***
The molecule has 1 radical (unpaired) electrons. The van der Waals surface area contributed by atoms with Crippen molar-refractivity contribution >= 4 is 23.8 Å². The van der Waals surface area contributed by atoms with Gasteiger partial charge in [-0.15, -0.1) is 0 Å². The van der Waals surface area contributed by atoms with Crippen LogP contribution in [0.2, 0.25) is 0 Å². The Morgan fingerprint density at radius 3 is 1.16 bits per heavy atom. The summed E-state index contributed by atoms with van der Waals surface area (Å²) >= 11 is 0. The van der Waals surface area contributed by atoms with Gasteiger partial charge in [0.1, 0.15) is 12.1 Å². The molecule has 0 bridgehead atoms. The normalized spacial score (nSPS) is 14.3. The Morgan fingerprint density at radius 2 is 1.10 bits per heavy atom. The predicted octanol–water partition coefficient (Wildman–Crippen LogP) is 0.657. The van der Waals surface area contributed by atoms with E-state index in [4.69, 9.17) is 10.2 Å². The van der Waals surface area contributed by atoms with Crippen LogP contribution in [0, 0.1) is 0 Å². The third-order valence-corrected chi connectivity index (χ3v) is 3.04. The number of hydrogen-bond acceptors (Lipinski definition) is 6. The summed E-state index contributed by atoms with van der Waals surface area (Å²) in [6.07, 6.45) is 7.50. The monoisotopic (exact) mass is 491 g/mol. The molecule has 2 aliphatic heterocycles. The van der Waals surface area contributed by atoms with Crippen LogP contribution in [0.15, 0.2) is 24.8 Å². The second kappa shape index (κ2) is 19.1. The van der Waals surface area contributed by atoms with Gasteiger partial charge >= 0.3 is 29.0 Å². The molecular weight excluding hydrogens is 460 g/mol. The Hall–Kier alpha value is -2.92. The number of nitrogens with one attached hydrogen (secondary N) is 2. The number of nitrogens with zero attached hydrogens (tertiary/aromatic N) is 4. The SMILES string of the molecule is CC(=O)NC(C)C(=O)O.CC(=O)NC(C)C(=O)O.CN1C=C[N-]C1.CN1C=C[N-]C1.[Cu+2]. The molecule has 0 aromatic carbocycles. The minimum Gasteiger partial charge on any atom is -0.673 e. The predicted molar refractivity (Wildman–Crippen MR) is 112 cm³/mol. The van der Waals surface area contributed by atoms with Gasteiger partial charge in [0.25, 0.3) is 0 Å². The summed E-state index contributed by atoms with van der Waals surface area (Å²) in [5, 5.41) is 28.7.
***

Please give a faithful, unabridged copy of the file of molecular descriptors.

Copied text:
The molecule has 1 radical (unpaired) electrons. The van der Waals surface area contributed by atoms with Crippen molar-refractivity contribution >= 4 is 23.8 Å². The van der Waals surface area contributed by atoms with Gasteiger partial charge in [-0.15, -0.1) is 0 Å². The van der Waals surface area contributed by atoms with Crippen LogP contribution in [0.2, 0.25) is 0 Å². The Morgan fingerprint density at radius 3 is 1.16 bits per heavy atom. The summed E-state index contributed by atoms with van der Waals surface area (Å²) >= 11 is 0. The van der Waals surface area contributed by atoms with Gasteiger partial charge in [0.1, 0.15) is 12.1 Å². The molecule has 0 bridgehead atoms. The normalized spacial score (nSPS) is 14.3. The Morgan fingerprint density at radius 2 is 1.10 bits per heavy atom. The predicted octanol–water partition coefficient (Wildman–Crippen LogP) is 0.657. The van der Waals surface area contributed by atoms with E-state index in [4.69, 9.17) is 10.2 Å². The van der Waals surface area contributed by atoms with Crippen LogP contribution in [0, 0.1) is 0 Å². The third-order valence-corrected chi connectivity index (χ3v) is 3.04. The number of hydrogen-bond acceptors (Lipinski definition) is 6. The summed E-state index contributed by atoms with van der Waals surface area (Å²) in [6.07, 6.45) is 7.50. The monoisotopic (exact) mass is 491 g/mol. The molecule has 2 aliphatic heterocycles. The van der Waals surface area contributed by atoms with Crippen LogP contribution in [0.15, 0.2) is 24.8 Å². The second kappa shape index (κ2) is 19.1. The van der Waals surface area contributed by atoms with Gasteiger partial charge >= 0.3 is 29.0 Å². The molecular weight excluding hydrogens is 460 g/mol. The Hall–Kier alpha value is -2.92. The number of nitrogens with one attached hydrogen (secondary N) is 2. The number of nitrogens with zero attached hydrogens (tertiary/aromatic N) is 4. The SMILES string of the molecule is CC(=O)NC(C)C(=O)O.CC(=O)NC(C)C(=O)O.CN1C=C[N-]C1.CN1C=C[N-]C1.[Cu+2]. The molecule has 0 aromatic carbocycles. The minimum Gasteiger partial charge on any atom is -0.673 e. The predicted molar refractivity (Wildman–Crippen MR) is 112 cm³/mol. The van der Waals surface area contributed by atoms with Gasteiger partial charge in [0.25, 0.3) is 0 Å². The summed E-state index contributed by atoms with van der Waals surface area (Å²) in [5, 5.41) is 28.7.